Zendaya Just Spoke Out About the Need for More Diversity on the Disney Channel

"There needs to be a black family on the Disney Channel. "

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Like so many young stars, Zendaya got her start on the Disney Channel. First, she costarred in Shake It Up alongside Bella Thorne, but when her first Disney show came to an end, Zendaya made an interesting decision: Instead of moving on to feature films and more adult projects right away, she signed on for a second Disney series.

That show was K.C. Undercover, a show about a black family of spies that Zendaya both starred in and produced. In a new interview with Black-ish star Yara Shahidi for Glamour (opens in new tab), she opens up about why she decided to stay at the children's network and bring K.C. to fruition.

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"I didn’t feel like there was any other choice," she explained. "I was like, 'If I’m going to do this, this is how it has to be.' There needs to be a black family on the Disney Channel. A lot of people who aren’t people of color can’t quite understand what it’s like to grow up and not see yourself in mainstream media. And you know, there is so much work left to be done. I’ve talked about this before, but can I honestly say I would be in the position I’m in if I weren’t a lighter-skinned black woman? No."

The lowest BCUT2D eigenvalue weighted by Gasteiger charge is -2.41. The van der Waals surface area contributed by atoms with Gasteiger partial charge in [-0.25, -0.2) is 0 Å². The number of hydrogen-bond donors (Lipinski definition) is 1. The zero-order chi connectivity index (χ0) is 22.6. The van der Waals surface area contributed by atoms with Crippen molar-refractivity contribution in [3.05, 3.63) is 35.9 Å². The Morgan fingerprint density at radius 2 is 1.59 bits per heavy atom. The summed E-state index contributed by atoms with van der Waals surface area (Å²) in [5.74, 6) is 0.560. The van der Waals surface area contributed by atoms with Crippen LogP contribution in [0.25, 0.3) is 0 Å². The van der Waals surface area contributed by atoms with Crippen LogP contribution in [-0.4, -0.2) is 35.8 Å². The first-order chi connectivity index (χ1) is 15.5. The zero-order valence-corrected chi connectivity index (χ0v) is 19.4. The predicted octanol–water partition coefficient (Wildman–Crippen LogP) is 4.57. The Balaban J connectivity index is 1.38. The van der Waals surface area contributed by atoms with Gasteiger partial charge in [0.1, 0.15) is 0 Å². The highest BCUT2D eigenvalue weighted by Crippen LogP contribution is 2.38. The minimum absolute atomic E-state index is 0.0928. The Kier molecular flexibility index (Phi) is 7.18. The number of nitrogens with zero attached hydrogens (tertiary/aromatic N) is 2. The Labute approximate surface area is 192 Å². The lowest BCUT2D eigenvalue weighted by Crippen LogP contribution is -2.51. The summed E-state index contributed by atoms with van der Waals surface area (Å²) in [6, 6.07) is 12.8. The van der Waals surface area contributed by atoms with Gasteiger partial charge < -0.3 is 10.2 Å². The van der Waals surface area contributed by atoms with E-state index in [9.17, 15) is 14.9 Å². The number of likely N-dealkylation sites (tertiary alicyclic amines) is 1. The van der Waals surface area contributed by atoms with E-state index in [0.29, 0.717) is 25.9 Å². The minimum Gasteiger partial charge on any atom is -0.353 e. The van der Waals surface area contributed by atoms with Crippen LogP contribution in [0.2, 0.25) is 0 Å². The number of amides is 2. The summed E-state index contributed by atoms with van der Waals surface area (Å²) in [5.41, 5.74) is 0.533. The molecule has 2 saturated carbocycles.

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Yara completely agreed, adding, "One thing that I constantly say is that my goal is not to be the face of black girls. The goal is to open the door so widely that I am drowning in a sea of—."

"In a sea of black girls," Zendaya finished the thought for her. "Absolutely."

As Zendaya said though, there's so much work left to be done to make that dream a reality.

Kayleigh Roberts
Weekend Editor

Kayleigh Roberts is a freelance writer and editor with more than 10 years of professional experience. Her byline has appeared in Marie Claire, Cosmopolitan, ELLE, Harper’s Bazaar, The Atlantic, Allure, Entertainment Weekly, MTV, Bustle, Refinery29, Girls’ Life Magazine, Just Jared, and Tiger Beat, among other publications. She's a graduate of the Medill School of Journalism at Northwestern University.